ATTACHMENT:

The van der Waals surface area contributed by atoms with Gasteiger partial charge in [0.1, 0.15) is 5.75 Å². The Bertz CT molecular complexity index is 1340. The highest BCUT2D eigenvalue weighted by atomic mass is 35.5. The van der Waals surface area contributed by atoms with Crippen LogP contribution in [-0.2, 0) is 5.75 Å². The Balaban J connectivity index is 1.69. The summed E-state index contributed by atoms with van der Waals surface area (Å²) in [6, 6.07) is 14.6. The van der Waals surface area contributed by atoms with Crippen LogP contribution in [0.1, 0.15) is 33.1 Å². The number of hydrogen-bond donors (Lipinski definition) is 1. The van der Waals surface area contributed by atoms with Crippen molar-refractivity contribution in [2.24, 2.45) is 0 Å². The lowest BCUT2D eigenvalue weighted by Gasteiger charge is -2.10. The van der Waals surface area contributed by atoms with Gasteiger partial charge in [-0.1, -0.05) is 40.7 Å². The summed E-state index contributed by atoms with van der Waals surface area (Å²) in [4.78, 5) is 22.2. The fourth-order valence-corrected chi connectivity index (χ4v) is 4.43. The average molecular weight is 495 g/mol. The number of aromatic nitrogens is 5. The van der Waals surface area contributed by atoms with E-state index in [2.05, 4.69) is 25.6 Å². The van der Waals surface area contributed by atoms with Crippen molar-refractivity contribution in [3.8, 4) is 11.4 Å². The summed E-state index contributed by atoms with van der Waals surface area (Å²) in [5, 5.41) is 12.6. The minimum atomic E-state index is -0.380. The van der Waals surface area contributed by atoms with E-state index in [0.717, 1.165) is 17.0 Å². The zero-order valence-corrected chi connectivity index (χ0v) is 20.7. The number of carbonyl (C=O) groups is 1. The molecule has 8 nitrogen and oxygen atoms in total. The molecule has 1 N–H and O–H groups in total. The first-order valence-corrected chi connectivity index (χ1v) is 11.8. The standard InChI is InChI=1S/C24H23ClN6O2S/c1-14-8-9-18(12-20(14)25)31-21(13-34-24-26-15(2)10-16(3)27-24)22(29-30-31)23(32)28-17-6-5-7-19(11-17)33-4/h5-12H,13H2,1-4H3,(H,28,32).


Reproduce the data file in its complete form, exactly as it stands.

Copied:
The van der Waals surface area contributed by atoms with Gasteiger partial charge in [0.1, 0.15) is 5.75 Å². The Bertz CT molecular complexity index is 1340. The highest BCUT2D eigenvalue weighted by atomic mass is 35.5. The van der Waals surface area contributed by atoms with Crippen LogP contribution in [-0.2, 0) is 5.75 Å². The Balaban J connectivity index is 1.69. The summed E-state index contributed by atoms with van der Waals surface area (Å²) in [6, 6.07) is 14.6. The van der Waals surface area contributed by atoms with Crippen LogP contribution in [0.1, 0.15) is 33.1 Å². The number of hydrogen-bond donors (Lipinski definition) is 1. The van der Waals surface area contributed by atoms with Crippen molar-refractivity contribution in [2.24, 2.45) is 0 Å². The lowest BCUT2D eigenvalue weighted by Gasteiger charge is -2.10. The van der Waals surface area contributed by atoms with Gasteiger partial charge in [-0.1, -0.05) is 40.7 Å². The summed E-state index contributed by atoms with van der Waals surface area (Å²) in [4.78, 5) is 22.2. The fourth-order valence-corrected chi connectivity index (χ4v) is 4.43. The average molecular weight is 495 g/mol. The number of aromatic nitrogens is 5. The van der Waals surface area contributed by atoms with E-state index in [2.05, 4.69) is 25.6 Å². The van der Waals surface area contributed by atoms with Crippen molar-refractivity contribution in [3.8, 4) is 11.4 Å². The summed E-state index contributed by atoms with van der Waals surface area (Å²) in [5, 5.41) is 12.6. The minimum atomic E-state index is -0.380. The van der Waals surface area contributed by atoms with E-state index in [0.717, 1.165) is 17.0 Å². The zero-order valence-corrected chi connectivity index (χ0v) is 20.7. The number of carbonyl (C=O) groups is 1. The molecule has 8 nitrogen and oxygen atoms in total. The molecule has 1 N–H and O–H groups in total. The first-order valence-corrected chi connectivity index (χ1v) is 11.8. The standard InChI is InChI=1S/C24H23ClN6O2S/c1-14-8-9-18(12-20(14)25)31-21(13-34-24-26-15(2)10-16(3)27-24)22(29-30-31)23(32)28-17-6-5-7-19(11-17)33-4/h5-12H,13H2,1-4H3,(H,28,32).